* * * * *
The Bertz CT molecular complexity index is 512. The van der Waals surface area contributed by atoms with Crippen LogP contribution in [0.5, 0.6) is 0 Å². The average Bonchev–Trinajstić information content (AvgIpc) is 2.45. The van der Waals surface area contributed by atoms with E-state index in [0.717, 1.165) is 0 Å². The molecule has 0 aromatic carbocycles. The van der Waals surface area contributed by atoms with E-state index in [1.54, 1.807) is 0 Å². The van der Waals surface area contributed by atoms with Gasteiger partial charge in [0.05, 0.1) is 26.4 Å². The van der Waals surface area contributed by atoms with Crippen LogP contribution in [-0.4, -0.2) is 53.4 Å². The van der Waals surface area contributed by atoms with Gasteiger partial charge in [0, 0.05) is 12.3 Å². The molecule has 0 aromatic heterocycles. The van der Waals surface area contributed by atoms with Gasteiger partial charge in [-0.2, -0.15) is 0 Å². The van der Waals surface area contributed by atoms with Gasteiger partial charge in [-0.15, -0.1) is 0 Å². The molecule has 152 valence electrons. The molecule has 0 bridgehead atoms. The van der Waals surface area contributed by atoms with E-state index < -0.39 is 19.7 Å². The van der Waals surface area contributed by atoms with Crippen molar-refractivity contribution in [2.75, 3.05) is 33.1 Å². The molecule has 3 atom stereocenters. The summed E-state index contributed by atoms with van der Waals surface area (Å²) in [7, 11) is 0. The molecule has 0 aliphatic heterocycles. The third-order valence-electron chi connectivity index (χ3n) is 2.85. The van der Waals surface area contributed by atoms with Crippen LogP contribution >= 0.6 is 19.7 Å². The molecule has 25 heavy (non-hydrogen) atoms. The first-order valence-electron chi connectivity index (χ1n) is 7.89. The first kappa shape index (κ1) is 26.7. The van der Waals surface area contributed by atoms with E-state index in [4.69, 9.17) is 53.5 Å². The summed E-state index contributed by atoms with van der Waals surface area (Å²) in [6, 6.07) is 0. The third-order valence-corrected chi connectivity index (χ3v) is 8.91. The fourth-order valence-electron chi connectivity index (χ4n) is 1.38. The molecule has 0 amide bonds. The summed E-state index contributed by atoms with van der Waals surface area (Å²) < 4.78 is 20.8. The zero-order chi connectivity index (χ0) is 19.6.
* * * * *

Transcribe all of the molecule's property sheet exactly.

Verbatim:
The Bertz CT molecular complexity index is 512. The van der Waals surface area contributed by atoms with Crippen LogP contribution in [0.5, 0.6) is 0 Å². The average Bonchev–Trinajstić information content (AvgIpc) is 2.45. The van der Waals surface area contributed by atoms with E-state index in [0.717, 1.165) is 0 Å². The molecule has 0 aromatic carbocycles. The van der Waals surface area contributed by atoms with E-state index in [1.54, 1.807) is 0 Å². The van der Waals surface area contributed by atoms with Gasteiger partial charge in [0.05, 0.1) is 26.4 Å². The van der Waals surface area contributed by atoms with Crippen LogP contribution in [-0.4, -0.2) is 53.4 Å². The van der Waals surface area contributed by atoms with Gasteiger partial charge in [0, 0.05) is 12.3 Å². The molecule has 0 aromatic heterocycles. The van der Waals surface area contributed by atoms with Gasteiger partial charge in [-0.2, -0.15) is 0 Å². The van der Waals surface area contributed by atoms with Gasteiger partial charge in [-0.15, -0.1) is 0 Å². The molecule has 152 valence electrons. The molecule has 0 bridgehead atoms. The van der Waals surface area contributed by atoms with E-state index < -0.39 is 19.7 Å². The van der Waals surface area contributed by atoms with Crippen molar-refractivity contribution in [2.75, 3.05) is 33.1 Å². The molecule has 3 atom stereocenters. The summed E-state index contributed by atoms with van der Waals surface area (Å²) in [7, 11) is 0. The molecule has 0 aliphatic heterocycles. The third-order valence-electron chi connectivity index (χ3n) is 2.85. The van der Waals surface area contributed by atoms with Crippen LogP contribution >= 0.6 is 19.7 Å². The molecule has 25 heavy (non-hydrogen) atoms. The first-order valence-electron chi connectivity index (χ1n) is 7.89. The first kappa shape index (κ1) is 26.7. The van der Waals surface area contributed by atoms with E-state index in [4.69, 9.17) is 53.5 Å². The summed E-state index contributed by atoms with van der Waals surface area (Å²) in [6, 6.07) is 0. The third-order valence-corrected chi connectivity index (χ3v) is 8.91. The fourth-order valence-electron chi connectivity index (χ4n) is 1.38. The molecule has 0 amide bonds. The summed E-state index contributed by atoms with van der Waals surface area (Å²) < 4.78 is 20.8. The zero-order chi connectivity index (χ0) is 19.6.